Monday, July 12, 2010

The parenting dream...

These blog entries are like word photographs... little grabs of time and experience that most likely make my life seem incredibly floaty and fun.

It is fun. Definitely. And it has its floaty moments. Definitely. But there have been some hideous, horrible, frustrating teary times as well. They are fewer and further between, for sure, as time goes on. I'm so very glad about that.

Because for a long time it didn't seem like it would ever feel good.

When I was a little girl (don't you hate it when sentences start like that...? Don't worry, you're not about to get in trouble) my sisters and I used to talk about what we would be doing in the year 2000. It seemed so far away, but we'd add up the years, work out our ages and chat about our imagined careers, husbands and children.

Career-wise, I'd had a seminal experience as a five year old in the theatre in Ireland. I was taken to a production of the Wizard of Oz, and as soon as the lights went down, I knew I wanted a piece of it. I was talkative but not really a performer (read, lots of intentions but not much actual talent) but I liked words a lot. I was a precocious reader (three years old by family legend) and liked to write even at five, so my career was set. Bizarrely, I actually managed to pull that one off.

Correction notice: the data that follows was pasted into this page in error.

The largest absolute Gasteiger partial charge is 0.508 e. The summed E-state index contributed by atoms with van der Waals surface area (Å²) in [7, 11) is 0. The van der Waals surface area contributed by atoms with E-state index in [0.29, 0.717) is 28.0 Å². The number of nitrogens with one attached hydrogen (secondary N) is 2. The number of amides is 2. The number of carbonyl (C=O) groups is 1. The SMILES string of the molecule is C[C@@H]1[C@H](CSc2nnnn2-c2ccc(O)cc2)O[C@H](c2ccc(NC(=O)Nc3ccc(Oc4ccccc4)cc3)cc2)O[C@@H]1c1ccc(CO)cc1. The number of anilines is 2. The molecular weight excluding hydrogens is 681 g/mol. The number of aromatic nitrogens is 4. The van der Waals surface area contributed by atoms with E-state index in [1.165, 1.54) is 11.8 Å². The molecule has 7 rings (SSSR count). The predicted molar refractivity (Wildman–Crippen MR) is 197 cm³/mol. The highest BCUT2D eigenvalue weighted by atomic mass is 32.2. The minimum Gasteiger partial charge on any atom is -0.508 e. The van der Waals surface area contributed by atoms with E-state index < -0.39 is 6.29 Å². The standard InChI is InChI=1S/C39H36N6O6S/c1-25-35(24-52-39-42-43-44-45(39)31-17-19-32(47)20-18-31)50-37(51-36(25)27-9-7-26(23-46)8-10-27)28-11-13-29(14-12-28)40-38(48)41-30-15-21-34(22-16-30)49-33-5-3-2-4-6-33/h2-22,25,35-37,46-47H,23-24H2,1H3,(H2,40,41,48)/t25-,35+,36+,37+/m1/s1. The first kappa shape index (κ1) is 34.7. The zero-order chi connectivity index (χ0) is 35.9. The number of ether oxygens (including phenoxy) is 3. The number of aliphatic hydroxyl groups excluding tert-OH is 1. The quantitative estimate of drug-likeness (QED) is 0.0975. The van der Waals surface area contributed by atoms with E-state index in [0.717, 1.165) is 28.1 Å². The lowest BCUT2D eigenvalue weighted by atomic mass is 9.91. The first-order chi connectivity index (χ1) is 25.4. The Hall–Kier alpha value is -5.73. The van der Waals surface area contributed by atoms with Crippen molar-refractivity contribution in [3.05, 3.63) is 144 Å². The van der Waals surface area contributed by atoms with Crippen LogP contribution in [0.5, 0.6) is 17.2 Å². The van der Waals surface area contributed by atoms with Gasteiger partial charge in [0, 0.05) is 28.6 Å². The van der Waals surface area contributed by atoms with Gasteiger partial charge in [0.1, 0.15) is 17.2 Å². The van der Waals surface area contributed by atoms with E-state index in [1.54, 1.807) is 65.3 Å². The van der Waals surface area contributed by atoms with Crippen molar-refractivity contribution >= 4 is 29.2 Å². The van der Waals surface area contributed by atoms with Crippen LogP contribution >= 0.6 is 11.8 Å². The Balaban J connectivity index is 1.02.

So, it was just a matter of a husband and children.

My relationship history is hardly worth writing about - essentially, a series of misguided attempts followed by a major stroke of luck. As time went on, I became more and more worried that the child I'd dreamed up wouldn't materialise. But at 35, along came Billy.

And not long after it began, my much imagined parenting journey took a swerve to the left.

Now, people who know me would know that there's nothing odd about odd to me. I've never quite fit in to the mainstream. Not different enough to be way out, but not on that straight and narrow Barbie, ballet and team sports road either.

I love that I found a lovely, understanding, funny man to make a family with. I love that I found a job that paid the bills (mostly) and was creative and interesting too. So, having a child who was destined to be a bit odd shouldn't have seemed like such a big deal.